By David Gardner
Please use the sharing tools found via the share button at the top or side of articles. Copying articles to share with others is a breach of FT.com T&Cs and Copyright Policy. Email email@example.com to buy additional rights. Subscribers may share up to 10 or 20 articles per month using the gift article service. More information can be found at https://www.ft.com/tour.
The “deal of the century” through which US President Donald Trump keeps boasting he will settle the Israeli-Palestinian conflict has been postponed so many times that Saeb Erekat, secretary-general of the Palestine Liberation Organization, has dismissed it as the deal of the next century. Others have forecast it will be dead on arrival. The truth is that it was never really alive or likely ever to arrive.
It always looked like a smokescreen to mask the burial of the two-state solution — an independent Palestinian state on the occupied West Bank, and Gaza with Arab East Jerusalem as its capital living in peace alongside Israel — and greenlight the Israeli annexation of most of the West Bank.
The plan, devised by Jared Kushner, Mr Trump’s callow son-in-law, is still notionally scheduled for a soft launch this month at a Peace for Prosperity workshop in Bahrain. Billions of dollars from Saudi Arabia and the United Arab Emirates are due to be dangled before the Palestinians and their Arab neighbours — without any political solution to end Israel’s occupation.
The Palestinians are not buying it. Mahmoud Abbas, president of the Palestinian Authority, has boycotted talks since Mr Trump decided to move the US embassy from Tel Aviv to Jerusalem, recognising all the Holy City, including the occupied Arab east, as Israel’s capital.
Since then, the Trump administration has cut aid to the PA, closed the PLO’s delegation in Washington and ended all finance to the United Nations Relief and Works Agency for Palestine. It has also endorsed Israel’s sovereignty over the Golan Heights.
If a plan exists, it is essentially to tick off the irredentist Israeli right’s wishlist, and then present the Palestinians with terms of surrender — sweetened, in the Kushner view, by Gulf petrodollars.
What are the Palestinians supposed to accept in exchange for these sweeteners?
Gaza, where 2m Palestinians are crammed into a tiny strip of land blockaded in the north by Israel and in the south by Egypt, would be stretched into the northern part of Egypt’s Sinai peninsula. In the West Bank, Israel would annex and link up its settlements — giving most of the occupied land to 450,000 Jewish settlers on the West Bank and the 200,000 in Arab East Jerusalem, leaving roughly 46 per cent to the 3m Palestinians in a scattering of cantons. As for Jerusalem, the Palestinians can have Abu Dis on the outskirts of the city and call it what they want.
This may be new to Mr Kushner, but it is a pottage of old and discredited schemes. The share-out of the West Bank is almost exactly as laid out in a 1982 map — known as Military Order 50 — drawn up by Ariel Sharon, settlers champion and late prime minister, in 1982. The Abu Dis deal was floated in talks just before Israel took back control of the West Bank in 2002.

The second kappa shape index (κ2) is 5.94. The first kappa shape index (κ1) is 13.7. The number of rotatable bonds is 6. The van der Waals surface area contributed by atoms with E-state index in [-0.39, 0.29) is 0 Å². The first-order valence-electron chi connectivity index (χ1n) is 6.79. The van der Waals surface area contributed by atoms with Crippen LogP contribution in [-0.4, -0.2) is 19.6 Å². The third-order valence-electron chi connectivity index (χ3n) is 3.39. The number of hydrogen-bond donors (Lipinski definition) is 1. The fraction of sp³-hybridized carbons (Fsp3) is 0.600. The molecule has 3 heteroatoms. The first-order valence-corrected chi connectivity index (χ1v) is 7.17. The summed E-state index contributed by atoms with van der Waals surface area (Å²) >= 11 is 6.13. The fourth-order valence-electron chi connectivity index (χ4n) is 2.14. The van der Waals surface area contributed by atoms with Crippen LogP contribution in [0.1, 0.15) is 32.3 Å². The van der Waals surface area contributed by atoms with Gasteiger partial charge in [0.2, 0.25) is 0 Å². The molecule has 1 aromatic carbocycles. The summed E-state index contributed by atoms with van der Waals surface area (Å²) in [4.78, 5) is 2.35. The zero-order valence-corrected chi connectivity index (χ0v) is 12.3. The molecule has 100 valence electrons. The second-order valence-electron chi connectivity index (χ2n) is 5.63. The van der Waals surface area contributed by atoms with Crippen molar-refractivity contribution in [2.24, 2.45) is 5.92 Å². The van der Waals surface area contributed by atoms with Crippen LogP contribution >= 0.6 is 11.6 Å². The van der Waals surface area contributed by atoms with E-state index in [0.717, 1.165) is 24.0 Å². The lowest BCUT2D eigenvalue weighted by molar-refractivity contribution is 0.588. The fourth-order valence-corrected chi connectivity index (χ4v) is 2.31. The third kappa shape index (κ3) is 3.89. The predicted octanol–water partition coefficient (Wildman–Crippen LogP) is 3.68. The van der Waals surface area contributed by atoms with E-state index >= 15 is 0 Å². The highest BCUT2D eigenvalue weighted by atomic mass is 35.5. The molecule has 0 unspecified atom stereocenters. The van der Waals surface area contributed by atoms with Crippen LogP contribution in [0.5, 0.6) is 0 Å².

This is all before considering regional repercussions. Egyptian president Abdel Fattah al-Sisi may rule with an iron fist. But when he ceded two uninhabited Red Sea islands to Saudi Arabia — specks on the map in comparison to this deal — he faced opposition in a rubber-stamp parliament, military-controlled courts, and streets run by a police state. “That was the closest Sisi has come to a near-death experience,” one western ambassador says.
Jordan, where the majority of the population is already Palestinian, fears the real plan is to drive more Palestinians out of the West Bank into its kingdom. The Israeli right has long taken the view that Palestinians already have a state: Jordan.
Not even the firmest of Israel’s US supporters are convinced by this deal. Mike Pompeo, secretary of state, said: “I get why people think this is going to be a deal that only the Israelis could love.”
Robert Satloff, director of the Washington Institute for Near East Policy, a stalwart supporter of Israel, says the plan is naive. “Unlike a real estate transaction in which one party gets the property and the other party gets the cash, a Middle East peace deal starts and ends with the two parties as neighbours, stuck with each other sharing a duplex for eternity,” he wrote caustically.
Mr Trump’s unwavering support for Israeli prime minister Benjamin Netanyahu, who has had to call a new election that could overlap with the US president’s own re-election campaign, ensures more “deal of the century” delays.
Meanwhile, one of the architects of the Kushner strategy, David Friedman, US ambassador to Israel, told the New York Times some sort of land-grab by the Israelis was fine.
“We really don’t have a view until we understand how much [land], on what terms, why does it make sense, why is it good for Israel, why is it good for the region, why does it not create more problems than it solves,” Mr Friedman said.
The syntax of this sentence would be a comical giveaway if the repercussions were not so serious. Dead on arrival? The “deal of the century” has been a fraud from start to finish.
Source: Financial Times